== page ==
Chalmette residents go high tech to monitor Exxon’s emissions: State of the art system gives immediate readings of pollutants in the air

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Demonstrations of the System Monday, 10 AM – 12 PM

WHAT: For the first time ever, high technology air monitoring equipment is being introduced in Chalmette, Louisiana. St. Bernard Citizens for Environmental Quality are introducing the UVSentry Open Path Monitor, a device that can give immediate readings of pollutants in the air, including sulfurs that are emitted by the refinery and volatile organic compounds, including known carcinogens. CEREX, the company that designed the system, specifically crafted the UV Sentry system to provide real time, legally defensible data.  

WHY:    Air sampling is an important mechanism for understanding the health effects to the community from refinery operations, especially after a chemical release. St. Bernard Parish has the highest cancer rate in the state, and residents complain of respiratory problems.

Exxon Mobil’s Chalmette Refining claims that all is safe after their releases. However, residents are growing increasingly alarmed by their own air samples taken by the local bucket brigade. ExxonMobil has failed to provide the results of its air samples or even the methodology of the sampling to the community.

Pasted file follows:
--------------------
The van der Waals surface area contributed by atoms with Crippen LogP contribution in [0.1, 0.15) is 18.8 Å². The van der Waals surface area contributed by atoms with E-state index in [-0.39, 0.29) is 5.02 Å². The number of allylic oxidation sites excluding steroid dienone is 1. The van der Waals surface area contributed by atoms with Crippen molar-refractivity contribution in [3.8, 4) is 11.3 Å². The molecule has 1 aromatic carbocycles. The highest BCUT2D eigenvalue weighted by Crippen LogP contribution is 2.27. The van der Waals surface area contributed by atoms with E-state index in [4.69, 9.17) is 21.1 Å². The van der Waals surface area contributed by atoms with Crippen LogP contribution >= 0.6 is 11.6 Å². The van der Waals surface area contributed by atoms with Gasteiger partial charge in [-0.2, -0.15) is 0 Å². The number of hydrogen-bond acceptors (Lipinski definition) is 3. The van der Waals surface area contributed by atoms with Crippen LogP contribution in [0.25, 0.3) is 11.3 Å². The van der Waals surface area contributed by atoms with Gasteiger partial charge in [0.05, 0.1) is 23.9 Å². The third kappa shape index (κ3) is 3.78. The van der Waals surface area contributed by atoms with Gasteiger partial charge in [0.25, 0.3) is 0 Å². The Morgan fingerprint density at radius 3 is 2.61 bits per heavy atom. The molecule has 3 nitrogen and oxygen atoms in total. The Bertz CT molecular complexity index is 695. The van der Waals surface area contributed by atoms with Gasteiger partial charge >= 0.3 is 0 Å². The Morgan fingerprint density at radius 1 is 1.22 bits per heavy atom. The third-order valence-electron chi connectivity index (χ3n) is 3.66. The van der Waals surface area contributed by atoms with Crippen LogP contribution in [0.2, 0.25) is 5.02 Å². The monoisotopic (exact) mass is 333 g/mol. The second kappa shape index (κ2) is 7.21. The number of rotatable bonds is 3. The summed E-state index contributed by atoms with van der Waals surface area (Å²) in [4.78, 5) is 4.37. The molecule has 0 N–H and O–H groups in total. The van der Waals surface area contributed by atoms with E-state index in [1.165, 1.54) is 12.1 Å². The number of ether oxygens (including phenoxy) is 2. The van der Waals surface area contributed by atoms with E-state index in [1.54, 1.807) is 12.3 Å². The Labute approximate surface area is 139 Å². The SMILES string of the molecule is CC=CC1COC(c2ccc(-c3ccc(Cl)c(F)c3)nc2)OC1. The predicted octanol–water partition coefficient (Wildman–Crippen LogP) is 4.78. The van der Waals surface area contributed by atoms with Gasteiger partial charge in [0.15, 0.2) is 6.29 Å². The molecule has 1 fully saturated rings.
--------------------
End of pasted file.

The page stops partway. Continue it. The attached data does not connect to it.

WHERE:     12 Carroll Drive, Chalmette, LA

WHEN:    10 AM – 12 PM  Monday, December 8, 2003    

More information: The UVSentry system is set up in minutes by connecting the air monitor to the USB port on a computer.  The operator then controls the system by using a specially designed EXCEL spreadsheet program.  

The quality assurance is very simple and accurate.  The system uses a traceable calibration procedure where the user inserts a very small sample cell containing a known quantity of gas into the beam.  The software then quantifies the gas and produces a report. 

From a regulatory perspective the systems are providing the EPA with a valuable enforcement tool.   An air quality district in Florida is using the system to map all of the pollutants in the county.  This is part of a very high profile monitoring project that is under incredible legal scrutiny.  

In addition, the EPA has already commissioned other work related to this type of monitoring.   In addition, the states of Missouri, North Carolina, Pennsylvania, Washington, Texas and Ohio; EPA Regions 4, 5, 7 and 9; and two groups within the EPA Office of Air Quality Planning and Standards have all requested information and demonstrations of our the system.

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